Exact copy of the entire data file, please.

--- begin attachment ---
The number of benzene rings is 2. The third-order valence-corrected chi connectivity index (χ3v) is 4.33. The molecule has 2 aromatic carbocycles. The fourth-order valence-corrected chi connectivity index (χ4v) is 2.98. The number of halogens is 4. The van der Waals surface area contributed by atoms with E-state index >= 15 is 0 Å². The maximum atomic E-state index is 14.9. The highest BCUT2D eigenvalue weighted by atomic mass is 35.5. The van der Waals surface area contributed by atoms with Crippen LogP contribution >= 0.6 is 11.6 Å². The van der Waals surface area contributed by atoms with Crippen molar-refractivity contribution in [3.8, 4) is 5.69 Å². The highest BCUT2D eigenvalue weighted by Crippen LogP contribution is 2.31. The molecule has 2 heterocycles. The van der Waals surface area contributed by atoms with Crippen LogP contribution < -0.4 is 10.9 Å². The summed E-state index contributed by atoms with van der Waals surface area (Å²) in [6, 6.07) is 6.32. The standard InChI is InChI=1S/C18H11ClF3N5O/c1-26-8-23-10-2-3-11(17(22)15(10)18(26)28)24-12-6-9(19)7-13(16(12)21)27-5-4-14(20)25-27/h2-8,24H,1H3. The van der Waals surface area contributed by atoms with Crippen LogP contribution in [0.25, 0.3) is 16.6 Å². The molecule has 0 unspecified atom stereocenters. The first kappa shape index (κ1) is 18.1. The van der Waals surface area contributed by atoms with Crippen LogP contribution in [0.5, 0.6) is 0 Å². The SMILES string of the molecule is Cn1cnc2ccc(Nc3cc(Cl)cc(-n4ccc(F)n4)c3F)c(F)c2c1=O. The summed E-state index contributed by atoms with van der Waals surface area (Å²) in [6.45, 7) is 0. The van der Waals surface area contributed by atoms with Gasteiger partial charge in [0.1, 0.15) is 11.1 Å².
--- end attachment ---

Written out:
The number of benzene rings is 2. The third-order valence-corrected chi connectivity index (χ3v) is 4.33. The molecule has 2 aromatic carbocycles. The fourth-order valence-corrected chi connectivity index (χ4v) is 2.98. The number of halogens is 4. The van der Waals surface area contributed by atoms with E-state index >= 15 is 0 Å². The maximum atomic E-state index is 14.9. The highest BCUT2D eigenvalue weighted by atomic mass is 35.5. The van der Waals surface area contributed by atoms with Crippen LogP contribution >= 0.6 is 11.6 Å². The van der Waals surface area contributed by atoms with Crippen molar-refractivity contribution in [3.8, 4) is 5.69 Å². The highest BCUT2D eigenvalue weighted by Crippen LogP contribution is 2.31. The molecule has 2 heterocycles. The van der Waals surface area contributed by atoms with Crippen LogP contribution < -0.4 is 10.9 Å². The summed E-state index contributed by atoms with van der Waals surface area (Å²) in [6, 6.07) is 6.32. The standard InChI is InChI=1S/C18H11ClF3N5O/c1-26-8-23-10-2-3-11(17(22)15(10)18(26)28)24-12-6-9(19)7-13(16(12)21)27-5-4-14(20)25-27/h2-8,24H,1H3. The van der Waals surface area contributed by atoms with Crippen LogP contribution in [0.25, 0.3) is 16.6 Å². The molecule has 0 unspecified atom stereocenters. The first kappa shape index (κ1) is 18.1. The van der Waals surface area contributed by atoms with Crippen LogP contribution in [0.5, 0.6) is 0 Å². The SMILES string of the molecule is Cn1cnc2ccc(Nc3cc(Cl)cc(-n4ccc(F)n4)c3F)c(F)c2c1=O. The summed E-state index contributed by atoms with van der Waals surface area (Å²) in [6.45, 7) is 0. The van der Waals surface area contributed by atoms with Gasteiger partial charge in [0.1, 0.15) is 11.1 Å².